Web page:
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Hello,
I'm New here and hoping someone can help me out. I had my blood results come back with a Positive ANA and Positive dsDNA. I don't see a number for the ANA but the dsDNA shows 19. My primary health DR said that with my physical symptoms (Fatigue, general ill feeling, Hair loss, sensitivity to light, skin rash, swollen lymph nodes mouth sores, skin- patch skin color, fingers that change color when cold, digestive track pain) and positive blood work that yes, I have lupus.... What I don't know is do I need to wait for the specialist to confirm before I know for sure I have Lupus or with all my symptoms and the positive blood test it's already confirmed? I have my first apt with the rheumatologist on July 1st. Also, there is a note on my blood work that states at the higher level of dsDNA this usually associated with Lupus nephritis. Does anyone know if "19" is a high number?

As you can tell I really know nothing. I've done a lot of web searches and everything leads back to a confirmed yes, it's Lupus.

What will my first apt be like at the specialist?

Can anyone help me?
Thanks so much :)
Welcome KM to the boards. I think we can help you. You do have several symptoms suggestive of lupus, plus two tests that support the diagnosis. 19 is not very high on the dsDNA, and many people with lupus have low numbers like this and do not have kidney involvement. This level fluctuates some, but for reference sake, some people have anti-dsDNA in the 100-400 range when they have kidney involvement. Not all Drs. agree on things, and rheumatologists are often hesitant to give out diagnoses. So it is possible the rheum will just not make a commitment. He/she will likely order more blood tests, go over your history in detail, examine you, and then follow-up on the new test results before giving you any opinion. The anti-dsDNA is very specific for lupus, but there are additional tests that can help confirm it as well, like anti-Smith, low complement, low WBC, etc. I would recommend you get copies of ALL your labs and reports, and start a notebook for your own file, to keep track over time. Learn all you can about lupus so you can feel informed and help yourself. There are good books at the library, bookstores, and good online resources, as well as lupus organizations and support groups. We are here too to help with questions and offer support. I hope your appointment goes well, and Dr starts you on a med, usually Placquenil, to help with symptoms. Please keep in touch as you progress.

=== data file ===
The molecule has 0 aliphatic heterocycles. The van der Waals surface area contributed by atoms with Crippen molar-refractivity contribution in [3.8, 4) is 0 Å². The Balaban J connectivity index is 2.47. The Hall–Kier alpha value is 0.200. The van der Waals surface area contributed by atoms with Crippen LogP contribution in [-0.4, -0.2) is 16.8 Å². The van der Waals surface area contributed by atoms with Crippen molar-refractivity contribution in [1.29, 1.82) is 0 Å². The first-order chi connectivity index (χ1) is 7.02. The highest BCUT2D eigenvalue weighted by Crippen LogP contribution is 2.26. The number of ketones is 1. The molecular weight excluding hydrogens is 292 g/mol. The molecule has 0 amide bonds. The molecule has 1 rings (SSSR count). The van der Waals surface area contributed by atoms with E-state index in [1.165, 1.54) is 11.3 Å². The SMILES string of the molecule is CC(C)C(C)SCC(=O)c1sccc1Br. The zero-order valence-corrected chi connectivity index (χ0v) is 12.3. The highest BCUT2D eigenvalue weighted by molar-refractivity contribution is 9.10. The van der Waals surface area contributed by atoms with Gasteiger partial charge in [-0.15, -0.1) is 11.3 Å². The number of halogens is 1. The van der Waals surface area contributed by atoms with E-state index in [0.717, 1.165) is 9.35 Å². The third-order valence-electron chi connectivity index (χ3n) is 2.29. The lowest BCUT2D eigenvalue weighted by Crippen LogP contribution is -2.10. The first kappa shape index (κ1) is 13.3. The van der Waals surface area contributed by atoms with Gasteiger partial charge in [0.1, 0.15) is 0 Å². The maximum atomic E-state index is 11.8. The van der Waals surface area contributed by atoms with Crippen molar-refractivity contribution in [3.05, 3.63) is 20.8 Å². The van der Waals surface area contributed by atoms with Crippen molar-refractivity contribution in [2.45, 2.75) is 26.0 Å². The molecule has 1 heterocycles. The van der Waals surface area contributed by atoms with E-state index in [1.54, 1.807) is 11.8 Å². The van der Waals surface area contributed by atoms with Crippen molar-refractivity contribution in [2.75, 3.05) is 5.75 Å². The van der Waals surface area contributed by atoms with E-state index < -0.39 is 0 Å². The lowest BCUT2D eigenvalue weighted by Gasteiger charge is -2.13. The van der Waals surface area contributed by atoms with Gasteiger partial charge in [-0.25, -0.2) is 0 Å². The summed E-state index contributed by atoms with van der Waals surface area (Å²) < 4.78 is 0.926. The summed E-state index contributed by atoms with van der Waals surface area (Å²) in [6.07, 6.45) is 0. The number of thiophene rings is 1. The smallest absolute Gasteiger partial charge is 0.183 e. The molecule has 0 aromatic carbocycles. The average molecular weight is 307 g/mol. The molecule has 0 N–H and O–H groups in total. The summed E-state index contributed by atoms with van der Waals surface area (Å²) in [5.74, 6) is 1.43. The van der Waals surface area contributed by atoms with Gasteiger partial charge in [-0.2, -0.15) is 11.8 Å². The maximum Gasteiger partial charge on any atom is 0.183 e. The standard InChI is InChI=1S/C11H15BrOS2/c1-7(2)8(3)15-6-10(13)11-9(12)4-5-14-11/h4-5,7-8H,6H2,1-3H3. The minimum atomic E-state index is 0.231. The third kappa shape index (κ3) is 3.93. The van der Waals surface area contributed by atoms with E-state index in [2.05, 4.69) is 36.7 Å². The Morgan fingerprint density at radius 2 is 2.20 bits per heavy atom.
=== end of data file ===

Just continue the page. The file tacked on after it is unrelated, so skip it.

Hi Ladybud! Thank you so much for your reply. I will update my post once I know what the DR is going to do. I sure hope he starts me on meds. I'm so tired of feeling like this. I know the meds wont take it all away but I hope it helps a little. At this point, every little bit helps, right :)
Hope you have a wonderful day.
Hi & welcome. Rheumatologists use a set of 11 criteria established by the American College of Rheumatology (ACR) to assess patients for lupus. You may find the criteria in one of the "sticky posts" (permanent info posts) located aright bove the user threads. Generally, but not always, you must meet 4 or more to sustain the diagnosis; but they don't have to be met simultaneously, they may be met over time. Think of checking each off, once met, in indelible ink.

I agree with what Ladybud said, that the rheum may not diagnose you right away. They usually redo all tests with labs of their own choosing (not all labs are experts with these difficult tests), take a LIFETIME medical history, etc. before making the call. This approach is maddening to the patient, but it's sound medicine. Doctors who do otherwise aren't doing their jobs.

Labs and reference ranges differ, but my lab would consider 19 to be negative. Also, if your BUN and Creatinine on your standard labs are normal, those are excellent signs that your kidneys are functioning properly.

What's your skin rash look & feel like? There's also a "sticky" on skin rashes that you may want to read. There are something like 12-15 lupus rashes, but only two (the most common ones) are listed on the criteria: discoid (scar &/or depigment) and malar (facial butterfly).

There are 15 or more antibodies seen in lupus. Anti-ds-DNA and anti-Sm are the only two considered VERY specific to lupus, so those are the only two listed. Others can appear in lupus OR some other condition. For example, anti-Ro is seen in both lupus and Sjogren's.

One other thing I'd want done: have thyroid levels tested. Hypothyroidism can cause a positive ANA, plus it can co-exist with lupus---so it makes sense to rule it in/out.

You probably won't get answers immediately, so what you're looking for from your appt. is a real good start, so here's wishing you one! Let us know how you make out. Warm wishes, Vee

P.S. I visited my local library, borrowed lupus books, and just scanned the sections that seemed to pertain to me, otherwise I'd have been overwhelmed.





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